3. The Practical
a. Address the anti-story before you get to the main story
I asked Max a question about how to address audience questions in the middle of a big presentation that you are giving. Should you take them later or stop your flow and address them then and there?
Max responded that one option is to request them to wait, since the question would be answered later. But, he added another interesting point.
Max: “There is another way around this so that you stop them asking questions in the first place. This is a concept I call an ‘Anti Story’. I’ve borrowed this from some other people in the game. ‘Anti Story’ is very simple: People enter the room with a set of objections in their head, or a set of questions they want answered. And often, until you answer it, or until you address the objection, they can’t listen. They sit there getting very angsty, and going “Oh, I really want to say this.” or, “Oh, I don’t want to listen to this, this is irrelevant.” I often have that when I run improv workshops with corporates. Half the room are going to be up for it, half the room are going to be thinking, “Why on Earth are we wasting time doing this?” And if I don’t address that question in the first minute and a half, they aren’t going to get involved. And I think it’s the same in the presentation”.
b. Explaining ideas so that even your mom can understand
Max: “So, I often do an exercise, called “jargon-busting”, where I get people to explain to somebody what they do for a living, using as many of these jargon terms from their world as possible. And then I say to them, “Right, get rid of that. I want you to tell them, ‘Now imagine they’re my mum.’ Right? ‘And my mum’s not stupid, but she’s 60. She doesn’t know a lot about tech. Tell my mum what you do.’” And obviously, that may be a bit of an exaggeration, having to explain it to my mum. But what this gets at, is the answer of ‘Why should I care?’ Not just what you literally do, but what outcome and what value do you provide in what you do? But also, it makes it clearer by getting rid of that language.”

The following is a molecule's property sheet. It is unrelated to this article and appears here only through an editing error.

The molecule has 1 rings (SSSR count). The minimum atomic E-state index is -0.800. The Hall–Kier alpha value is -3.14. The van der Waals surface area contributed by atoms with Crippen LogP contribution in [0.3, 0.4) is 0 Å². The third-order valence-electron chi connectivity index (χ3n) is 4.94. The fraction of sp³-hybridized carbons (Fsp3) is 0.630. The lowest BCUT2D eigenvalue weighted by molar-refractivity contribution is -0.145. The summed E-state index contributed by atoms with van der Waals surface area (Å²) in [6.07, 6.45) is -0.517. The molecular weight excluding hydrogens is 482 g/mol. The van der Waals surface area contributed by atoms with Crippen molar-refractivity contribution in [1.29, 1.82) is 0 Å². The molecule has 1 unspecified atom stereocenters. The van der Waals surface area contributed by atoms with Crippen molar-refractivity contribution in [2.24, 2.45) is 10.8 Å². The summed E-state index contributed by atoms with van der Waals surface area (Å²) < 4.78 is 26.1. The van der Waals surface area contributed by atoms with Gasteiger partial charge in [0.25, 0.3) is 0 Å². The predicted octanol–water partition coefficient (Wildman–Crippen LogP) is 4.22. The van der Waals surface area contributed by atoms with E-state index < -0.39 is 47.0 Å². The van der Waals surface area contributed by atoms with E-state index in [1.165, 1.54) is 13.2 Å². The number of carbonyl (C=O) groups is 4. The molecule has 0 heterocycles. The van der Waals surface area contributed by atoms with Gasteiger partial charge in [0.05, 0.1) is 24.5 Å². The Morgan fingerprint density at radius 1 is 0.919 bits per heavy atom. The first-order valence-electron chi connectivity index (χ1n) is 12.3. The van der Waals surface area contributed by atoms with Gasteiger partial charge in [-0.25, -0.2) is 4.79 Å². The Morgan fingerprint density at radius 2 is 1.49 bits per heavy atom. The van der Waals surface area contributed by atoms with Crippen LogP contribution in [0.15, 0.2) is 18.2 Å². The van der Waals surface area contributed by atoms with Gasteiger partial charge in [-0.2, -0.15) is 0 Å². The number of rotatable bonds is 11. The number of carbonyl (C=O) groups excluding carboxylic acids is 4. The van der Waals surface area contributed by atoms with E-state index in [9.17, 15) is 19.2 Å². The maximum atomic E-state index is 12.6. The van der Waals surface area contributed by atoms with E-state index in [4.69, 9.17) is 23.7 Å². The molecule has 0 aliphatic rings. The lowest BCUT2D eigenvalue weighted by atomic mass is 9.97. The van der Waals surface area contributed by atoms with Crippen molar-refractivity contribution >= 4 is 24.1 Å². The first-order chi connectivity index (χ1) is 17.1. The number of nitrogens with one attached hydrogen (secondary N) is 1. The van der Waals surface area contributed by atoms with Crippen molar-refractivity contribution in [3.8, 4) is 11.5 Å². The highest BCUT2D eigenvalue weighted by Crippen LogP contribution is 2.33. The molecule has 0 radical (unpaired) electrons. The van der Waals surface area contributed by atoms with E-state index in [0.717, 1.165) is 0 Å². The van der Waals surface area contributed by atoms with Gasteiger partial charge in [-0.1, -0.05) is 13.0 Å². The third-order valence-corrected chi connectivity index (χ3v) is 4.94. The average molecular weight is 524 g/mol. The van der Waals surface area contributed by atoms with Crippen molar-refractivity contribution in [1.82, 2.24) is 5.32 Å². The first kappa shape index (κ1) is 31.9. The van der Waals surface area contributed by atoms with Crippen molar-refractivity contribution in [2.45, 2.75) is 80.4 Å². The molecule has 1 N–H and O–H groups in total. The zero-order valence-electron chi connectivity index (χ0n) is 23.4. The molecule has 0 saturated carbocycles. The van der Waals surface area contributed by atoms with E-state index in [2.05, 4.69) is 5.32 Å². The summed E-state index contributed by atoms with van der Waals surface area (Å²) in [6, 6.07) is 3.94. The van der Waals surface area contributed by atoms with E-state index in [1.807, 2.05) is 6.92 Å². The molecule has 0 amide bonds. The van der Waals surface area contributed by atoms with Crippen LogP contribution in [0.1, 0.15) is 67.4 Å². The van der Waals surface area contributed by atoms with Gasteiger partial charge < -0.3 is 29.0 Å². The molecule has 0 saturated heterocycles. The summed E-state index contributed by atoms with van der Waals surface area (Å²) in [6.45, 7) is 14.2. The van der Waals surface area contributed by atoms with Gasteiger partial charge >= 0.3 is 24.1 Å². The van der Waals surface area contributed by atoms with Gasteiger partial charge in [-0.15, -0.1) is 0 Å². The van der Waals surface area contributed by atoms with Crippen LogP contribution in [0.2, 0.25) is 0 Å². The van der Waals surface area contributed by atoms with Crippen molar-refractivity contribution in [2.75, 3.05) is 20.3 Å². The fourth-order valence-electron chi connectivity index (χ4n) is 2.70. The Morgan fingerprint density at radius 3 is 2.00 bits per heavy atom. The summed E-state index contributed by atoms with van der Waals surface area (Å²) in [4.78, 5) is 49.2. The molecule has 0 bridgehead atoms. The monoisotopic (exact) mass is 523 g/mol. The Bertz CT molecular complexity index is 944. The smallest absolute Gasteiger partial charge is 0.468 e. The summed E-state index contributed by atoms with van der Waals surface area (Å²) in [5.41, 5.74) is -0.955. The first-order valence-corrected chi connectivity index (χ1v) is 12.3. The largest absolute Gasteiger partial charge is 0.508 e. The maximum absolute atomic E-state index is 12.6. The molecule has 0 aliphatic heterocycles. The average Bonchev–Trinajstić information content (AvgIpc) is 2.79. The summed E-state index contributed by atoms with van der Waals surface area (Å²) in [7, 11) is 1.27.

And those were some highlights from the conversation with Max Dickins, Improv expert and a very thoughtful storyteller.
A few things which stayed with me:
1. Listen to ignite – find out what will spark the passion in your speaker
2. Label stuff. If you find yourself not listening, label it. If you are feeling strong emotions, label it. During a creative brainstorming session, label the stages. Awareness is half the battle won.
3. The NLDC framework. Notice, Let go (yes, really, let it go!), Decide and Communicate.
You can enjoy my conversation with Max at your favourite podcast location:
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This podcast was hosted by me, Ravishankar Iyer. Audio editing by Kartik Rajan. Transcript editing by Amisha Jha and all-round support by Sanket Aalegaonkar.